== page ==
"Amy," the new film by Asif Kapadia, documents the rise, life, loves, and death of popular jazz and soul singer Amy Winehouse. Winehouse died of alcohol poisoning on July 23rd, 2011, and within two years of her death, Universal Music, which produced some of her records, as well the film, secured Kapadia to deftly direct this tragic and frustrating story of a lost, troubled, and talented soul. At times you want to hug her; other times you want to jump out of your seat and into the screen, pick her up and carry her kicking and screaming to rehab, when those who should have been most concerned were depicted as unwilling to do so and even enabled her self-destructive behavior. Her story and personal tragedy remind one of other musical artists such as Janice Joplin, John Bonham, Jimi Hendrix, and Jim Morrison, who similarly descended into an abyss of drugs and alcohol which led to their early demise.
The movie begins with her youth, when her parents divorced and she felt abandoned by her father, Mitch Winehouse, a recurring theme throughout her story. After the divorce, her mother apparently let her do whatever she wanted. She admits that she just wanted her dad around for discipline and to tell her "no," when she was misbehaving. Her dad didn't show back up in her life until she was rich and famous. Indeed, the film does not depict dear old dad in a positive light, a point of controversy which led the family to denounce the film after initially embracing it. Another enabler, ex-husband Blake, who divorced Amy after being incarcerated for drug possession, not only allowed her drug and alcohol use, but encouraged it.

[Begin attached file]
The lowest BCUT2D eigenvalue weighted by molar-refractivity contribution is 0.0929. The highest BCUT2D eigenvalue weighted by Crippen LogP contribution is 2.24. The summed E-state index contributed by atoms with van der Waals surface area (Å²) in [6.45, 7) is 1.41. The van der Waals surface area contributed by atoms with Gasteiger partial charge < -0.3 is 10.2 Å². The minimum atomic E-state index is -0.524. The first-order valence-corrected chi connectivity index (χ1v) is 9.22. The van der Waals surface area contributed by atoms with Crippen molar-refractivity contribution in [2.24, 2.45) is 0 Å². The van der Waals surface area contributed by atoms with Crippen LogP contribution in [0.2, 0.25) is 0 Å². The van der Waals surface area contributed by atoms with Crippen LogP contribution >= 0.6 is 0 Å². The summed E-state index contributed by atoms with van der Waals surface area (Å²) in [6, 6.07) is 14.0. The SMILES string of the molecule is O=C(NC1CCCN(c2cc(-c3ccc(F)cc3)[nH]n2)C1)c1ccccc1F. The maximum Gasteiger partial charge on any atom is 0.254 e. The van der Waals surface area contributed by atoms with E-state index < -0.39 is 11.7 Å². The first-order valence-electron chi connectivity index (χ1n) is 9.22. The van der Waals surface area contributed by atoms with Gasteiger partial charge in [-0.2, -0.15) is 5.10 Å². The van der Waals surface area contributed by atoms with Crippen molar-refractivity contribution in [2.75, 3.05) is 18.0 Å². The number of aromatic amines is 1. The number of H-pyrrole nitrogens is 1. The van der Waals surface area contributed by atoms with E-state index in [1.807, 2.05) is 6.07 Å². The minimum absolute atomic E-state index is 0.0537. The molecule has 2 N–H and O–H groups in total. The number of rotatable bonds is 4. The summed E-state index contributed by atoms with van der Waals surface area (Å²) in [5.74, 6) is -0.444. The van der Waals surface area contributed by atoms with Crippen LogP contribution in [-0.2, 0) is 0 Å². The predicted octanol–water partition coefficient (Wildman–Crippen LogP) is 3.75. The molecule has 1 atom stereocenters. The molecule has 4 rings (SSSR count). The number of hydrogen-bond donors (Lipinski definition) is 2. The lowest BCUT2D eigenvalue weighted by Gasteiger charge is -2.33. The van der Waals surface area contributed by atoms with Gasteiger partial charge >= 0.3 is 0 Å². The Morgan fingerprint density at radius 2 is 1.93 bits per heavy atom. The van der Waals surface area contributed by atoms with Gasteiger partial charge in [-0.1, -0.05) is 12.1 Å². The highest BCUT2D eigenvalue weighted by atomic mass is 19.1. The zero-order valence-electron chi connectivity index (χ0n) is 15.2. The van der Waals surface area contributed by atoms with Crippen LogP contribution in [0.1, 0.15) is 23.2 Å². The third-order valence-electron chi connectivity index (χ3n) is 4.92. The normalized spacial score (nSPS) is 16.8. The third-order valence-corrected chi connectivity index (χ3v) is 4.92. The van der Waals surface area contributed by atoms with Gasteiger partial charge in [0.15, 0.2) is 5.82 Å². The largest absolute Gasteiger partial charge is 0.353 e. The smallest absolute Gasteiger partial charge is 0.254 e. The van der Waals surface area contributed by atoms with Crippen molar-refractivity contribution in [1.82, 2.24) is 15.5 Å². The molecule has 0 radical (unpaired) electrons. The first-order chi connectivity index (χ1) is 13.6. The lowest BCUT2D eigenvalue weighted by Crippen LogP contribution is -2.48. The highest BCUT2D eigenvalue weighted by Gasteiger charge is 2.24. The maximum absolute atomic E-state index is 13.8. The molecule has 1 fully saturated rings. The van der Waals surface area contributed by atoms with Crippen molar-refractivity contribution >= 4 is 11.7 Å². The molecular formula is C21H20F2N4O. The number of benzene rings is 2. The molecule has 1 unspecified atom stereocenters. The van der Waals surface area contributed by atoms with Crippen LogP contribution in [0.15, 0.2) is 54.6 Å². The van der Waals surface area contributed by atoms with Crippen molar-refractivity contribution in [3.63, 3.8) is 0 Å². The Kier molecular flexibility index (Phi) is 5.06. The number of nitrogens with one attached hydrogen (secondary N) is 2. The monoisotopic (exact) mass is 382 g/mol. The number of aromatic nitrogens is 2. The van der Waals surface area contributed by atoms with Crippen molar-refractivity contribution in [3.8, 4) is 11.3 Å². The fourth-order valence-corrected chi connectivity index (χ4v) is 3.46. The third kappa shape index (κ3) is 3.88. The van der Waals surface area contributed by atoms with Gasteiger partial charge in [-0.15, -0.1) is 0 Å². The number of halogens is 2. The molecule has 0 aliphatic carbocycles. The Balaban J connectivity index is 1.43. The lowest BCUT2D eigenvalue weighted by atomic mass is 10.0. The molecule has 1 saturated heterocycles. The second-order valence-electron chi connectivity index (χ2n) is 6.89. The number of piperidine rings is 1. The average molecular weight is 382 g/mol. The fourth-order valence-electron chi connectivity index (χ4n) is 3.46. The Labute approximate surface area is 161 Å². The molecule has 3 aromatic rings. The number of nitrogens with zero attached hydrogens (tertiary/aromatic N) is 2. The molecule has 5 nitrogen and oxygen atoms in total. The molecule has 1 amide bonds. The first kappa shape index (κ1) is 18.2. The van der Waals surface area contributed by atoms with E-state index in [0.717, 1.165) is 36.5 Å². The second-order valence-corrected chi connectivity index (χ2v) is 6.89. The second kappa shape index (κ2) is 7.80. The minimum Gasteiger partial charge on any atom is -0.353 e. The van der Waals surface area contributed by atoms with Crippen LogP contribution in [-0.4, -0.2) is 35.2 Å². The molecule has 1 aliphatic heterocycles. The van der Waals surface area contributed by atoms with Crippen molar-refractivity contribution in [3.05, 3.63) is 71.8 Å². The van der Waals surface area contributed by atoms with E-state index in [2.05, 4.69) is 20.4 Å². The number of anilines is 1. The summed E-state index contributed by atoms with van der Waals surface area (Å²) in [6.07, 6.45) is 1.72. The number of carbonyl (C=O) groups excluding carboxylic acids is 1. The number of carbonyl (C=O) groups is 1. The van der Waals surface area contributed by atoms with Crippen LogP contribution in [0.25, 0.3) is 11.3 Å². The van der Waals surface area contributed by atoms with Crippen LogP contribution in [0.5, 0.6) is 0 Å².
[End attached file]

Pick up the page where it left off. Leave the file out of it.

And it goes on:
Winehouse fans will appreciate the unseen footage of Amy in the studio and during private moments with family, friends, and lovers. The two of us, who had little knowledge of Winehouse before seeing the film, couldn't help but enjoy her music, and be moved be this fragile and needy young woman, who seemed a stark contrast to the person portrayed as rough and uncouth by a media that relished every opportunity for lampoon and ridicule.
The film lovingly documents her story and her talent. A clip of Amy recording "Back to Black" is priceless, revealing both her musical genius and her innocence and sadness. Her duet with Tony Bennett reveals both her insecurity in recording with her idol, but also Bennett's respect for her voice and touching sympathy for her lack of confidence. The last song of the documentary, "Love is a Losing Game," which was ironically the final single released in her lifetime, left a lump in our throats. The fact that this highly acclaimed artist left a relatively short discography compared to the other denizens of music Valhalla who were taken before their time, is a testament to the amazing talent she was and leaves one wondering how much more great music she would have given the world had she not died at such a young age. Our "Two Cents" worth is that this film should not be missed, even if you're not an Amy Winehouse fan (yet).